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This Column is About Breasts.

By Jesse Fox Mayshark

JUNE 8, 1998:  Really, it is. And how many of you were drawn to it as you were flipping pages on your way to "News of the Weird" just because of the word breasts? Thought so.

That mammary fascination is the focus of the winsome HBO special Breasts: A Documentary (1997, NR). But the hour-long film—a series of interviews with a couple dozen women—has a decidedly female orientation. Not that you slathering y-chromosome types won't get something out of it, but it's really about women's relationships with their most prominent glands—how they affect their self-image, whether they're too small or too big, how they felt about them during puberty, etc.

It's a fascinating, simple documentary with a lot of unspoken subtexts. The film gathers an impressively diverse group of women, most of whom appear topless on-screen. They're remarkably candid about their bodies and psyches, revealing both insecurities and self-confidence. Among them are two mother-daughter pairs, who say a lot about the odd mix of pride and resentment parents can have toward their children. There are also college students, strippers, women who have had mastectomies, large women, small women, old women, and even a transsexual. They talk about breasts as sources of confidence, embarrassment, and pleasure, as "baby bottles" and as sexual organs.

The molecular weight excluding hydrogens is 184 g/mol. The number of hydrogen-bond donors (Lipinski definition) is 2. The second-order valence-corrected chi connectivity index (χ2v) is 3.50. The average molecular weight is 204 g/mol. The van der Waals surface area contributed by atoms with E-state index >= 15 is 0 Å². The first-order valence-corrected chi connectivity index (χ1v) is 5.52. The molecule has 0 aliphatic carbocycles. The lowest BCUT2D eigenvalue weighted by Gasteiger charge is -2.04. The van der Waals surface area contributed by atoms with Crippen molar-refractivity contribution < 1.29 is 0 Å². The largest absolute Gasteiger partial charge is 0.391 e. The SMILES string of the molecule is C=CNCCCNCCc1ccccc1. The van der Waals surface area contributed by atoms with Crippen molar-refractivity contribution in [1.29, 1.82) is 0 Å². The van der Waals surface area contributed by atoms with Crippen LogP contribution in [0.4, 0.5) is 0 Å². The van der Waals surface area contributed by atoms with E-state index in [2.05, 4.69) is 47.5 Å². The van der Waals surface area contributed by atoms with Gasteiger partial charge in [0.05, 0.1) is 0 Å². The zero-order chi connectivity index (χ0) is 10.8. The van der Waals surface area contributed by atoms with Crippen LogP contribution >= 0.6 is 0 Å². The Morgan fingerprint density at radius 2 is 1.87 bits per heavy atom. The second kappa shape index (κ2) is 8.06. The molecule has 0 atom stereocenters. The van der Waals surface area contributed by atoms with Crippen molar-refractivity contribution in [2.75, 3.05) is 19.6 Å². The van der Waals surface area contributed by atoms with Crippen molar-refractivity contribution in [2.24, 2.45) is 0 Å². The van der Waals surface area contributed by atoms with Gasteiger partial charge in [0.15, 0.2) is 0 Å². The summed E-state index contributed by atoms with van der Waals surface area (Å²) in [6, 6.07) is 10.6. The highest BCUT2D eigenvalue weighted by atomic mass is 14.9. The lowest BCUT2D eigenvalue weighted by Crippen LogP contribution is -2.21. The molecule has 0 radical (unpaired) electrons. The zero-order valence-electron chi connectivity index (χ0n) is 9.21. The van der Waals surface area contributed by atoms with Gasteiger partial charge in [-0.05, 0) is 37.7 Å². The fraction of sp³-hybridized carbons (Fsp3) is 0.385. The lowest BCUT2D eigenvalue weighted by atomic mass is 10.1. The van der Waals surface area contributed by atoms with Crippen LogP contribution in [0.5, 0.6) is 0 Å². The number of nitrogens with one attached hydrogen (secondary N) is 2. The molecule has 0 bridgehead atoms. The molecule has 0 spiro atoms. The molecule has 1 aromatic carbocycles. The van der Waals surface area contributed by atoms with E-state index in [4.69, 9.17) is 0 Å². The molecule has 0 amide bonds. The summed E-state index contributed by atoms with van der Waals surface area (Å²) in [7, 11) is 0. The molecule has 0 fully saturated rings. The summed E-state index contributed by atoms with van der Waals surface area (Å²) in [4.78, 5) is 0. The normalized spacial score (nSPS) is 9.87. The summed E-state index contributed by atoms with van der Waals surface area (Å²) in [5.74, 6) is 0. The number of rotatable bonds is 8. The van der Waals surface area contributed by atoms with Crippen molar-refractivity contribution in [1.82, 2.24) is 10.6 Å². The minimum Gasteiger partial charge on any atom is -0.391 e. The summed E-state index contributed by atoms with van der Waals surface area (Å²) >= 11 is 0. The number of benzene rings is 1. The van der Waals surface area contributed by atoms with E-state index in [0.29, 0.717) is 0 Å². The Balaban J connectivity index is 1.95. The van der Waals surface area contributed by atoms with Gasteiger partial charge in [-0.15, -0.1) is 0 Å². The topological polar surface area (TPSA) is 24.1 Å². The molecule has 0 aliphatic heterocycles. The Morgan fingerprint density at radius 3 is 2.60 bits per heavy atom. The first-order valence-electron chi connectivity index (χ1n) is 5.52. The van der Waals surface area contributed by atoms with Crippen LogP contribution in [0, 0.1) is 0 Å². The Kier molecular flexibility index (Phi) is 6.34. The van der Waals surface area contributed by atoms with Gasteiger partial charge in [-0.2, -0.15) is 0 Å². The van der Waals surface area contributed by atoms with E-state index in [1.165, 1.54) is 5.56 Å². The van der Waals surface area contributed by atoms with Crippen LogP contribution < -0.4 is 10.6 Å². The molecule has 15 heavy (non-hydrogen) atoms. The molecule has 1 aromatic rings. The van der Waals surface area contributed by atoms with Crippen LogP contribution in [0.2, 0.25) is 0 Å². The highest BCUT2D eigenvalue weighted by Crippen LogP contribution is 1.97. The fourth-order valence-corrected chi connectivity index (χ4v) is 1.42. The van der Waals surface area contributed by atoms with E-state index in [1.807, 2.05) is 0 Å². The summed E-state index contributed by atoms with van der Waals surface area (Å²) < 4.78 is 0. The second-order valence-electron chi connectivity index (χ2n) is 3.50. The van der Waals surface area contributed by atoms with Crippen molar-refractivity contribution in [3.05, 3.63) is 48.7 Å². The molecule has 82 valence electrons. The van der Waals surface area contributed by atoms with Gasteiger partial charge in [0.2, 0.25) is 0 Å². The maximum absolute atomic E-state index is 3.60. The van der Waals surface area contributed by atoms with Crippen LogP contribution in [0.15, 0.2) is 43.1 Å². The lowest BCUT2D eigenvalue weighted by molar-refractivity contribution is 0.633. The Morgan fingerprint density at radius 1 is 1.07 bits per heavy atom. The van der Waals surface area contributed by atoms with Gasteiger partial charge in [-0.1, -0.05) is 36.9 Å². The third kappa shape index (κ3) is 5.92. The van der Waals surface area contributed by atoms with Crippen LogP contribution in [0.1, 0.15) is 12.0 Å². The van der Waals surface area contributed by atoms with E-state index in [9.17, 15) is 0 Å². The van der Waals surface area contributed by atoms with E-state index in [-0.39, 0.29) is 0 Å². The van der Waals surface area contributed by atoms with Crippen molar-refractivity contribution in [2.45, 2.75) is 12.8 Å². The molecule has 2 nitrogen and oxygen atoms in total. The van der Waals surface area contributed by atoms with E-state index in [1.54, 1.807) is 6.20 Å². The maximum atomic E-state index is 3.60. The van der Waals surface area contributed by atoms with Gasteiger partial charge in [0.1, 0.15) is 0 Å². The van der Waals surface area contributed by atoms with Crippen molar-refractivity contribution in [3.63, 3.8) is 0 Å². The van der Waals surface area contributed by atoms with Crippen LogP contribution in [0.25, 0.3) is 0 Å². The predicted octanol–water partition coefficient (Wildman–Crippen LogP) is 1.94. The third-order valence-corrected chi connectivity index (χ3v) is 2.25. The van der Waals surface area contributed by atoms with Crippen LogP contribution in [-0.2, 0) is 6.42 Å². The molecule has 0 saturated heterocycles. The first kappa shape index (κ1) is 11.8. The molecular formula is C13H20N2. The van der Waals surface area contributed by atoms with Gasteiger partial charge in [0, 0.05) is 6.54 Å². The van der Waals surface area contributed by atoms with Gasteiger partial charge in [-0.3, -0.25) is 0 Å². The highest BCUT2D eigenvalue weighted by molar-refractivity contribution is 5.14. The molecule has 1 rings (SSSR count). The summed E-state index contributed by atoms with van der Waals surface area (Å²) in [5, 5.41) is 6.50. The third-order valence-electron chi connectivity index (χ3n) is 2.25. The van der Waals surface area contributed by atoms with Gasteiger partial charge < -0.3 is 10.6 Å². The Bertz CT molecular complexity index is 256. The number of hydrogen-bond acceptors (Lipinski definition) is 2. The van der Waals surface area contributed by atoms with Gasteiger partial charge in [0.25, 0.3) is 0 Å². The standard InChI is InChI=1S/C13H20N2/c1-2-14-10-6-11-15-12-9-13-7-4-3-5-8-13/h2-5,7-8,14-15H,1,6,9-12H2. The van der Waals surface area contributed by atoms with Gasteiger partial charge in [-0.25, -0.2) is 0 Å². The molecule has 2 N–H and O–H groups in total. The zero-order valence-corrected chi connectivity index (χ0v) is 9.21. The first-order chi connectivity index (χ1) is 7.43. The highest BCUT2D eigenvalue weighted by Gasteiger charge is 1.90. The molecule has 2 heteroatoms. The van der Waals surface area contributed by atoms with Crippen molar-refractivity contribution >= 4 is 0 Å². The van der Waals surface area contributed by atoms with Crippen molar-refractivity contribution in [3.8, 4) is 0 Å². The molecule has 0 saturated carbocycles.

Apart from the women's words, their bodies say a lot about our (let's face it) male-dominated bust-fixated culture. Seeing so many pairs of breasts in such a casual context starts to make the big hoopla about them seem pretty silly. It may be a mini-taste of what nudists say they experience—the realization that this is, after all, just a normal part of the body, no different from a hand or nose. Still, even as it de-mythologizes breasts, the film manages the difficult trick of imbuing them with mystery and power well beyond that of any centerfold spread.

One section of the movie has women talking about men who are obsessed with breasts. The man I immediately thought of was Russ Meyer, king of '60s soft-core epics like Vixen and the most brazenly chest-crazed director of all time. Meyer actually has a critical following these days—his action-trash opus Faster Pussycat! Kill! Kill! had a theatrical re-release last year. Among his best-known films is the weird Hollywood "parody" Beyond the Valley of the Dolls (1970, NC-17), which was written by the equally breast-bedazzled Roger Ebert (yes, that Roger Ebert). It's not a good film by any means, or particularly funny, or even particularly shocking by today's standards. But the tale of a rock 'n' roll girl group overcome by sex, drugs, and general Hollywood sleaze does have chaotic energy and late '60s charm. And, of course, lots and lots of...well, you know.


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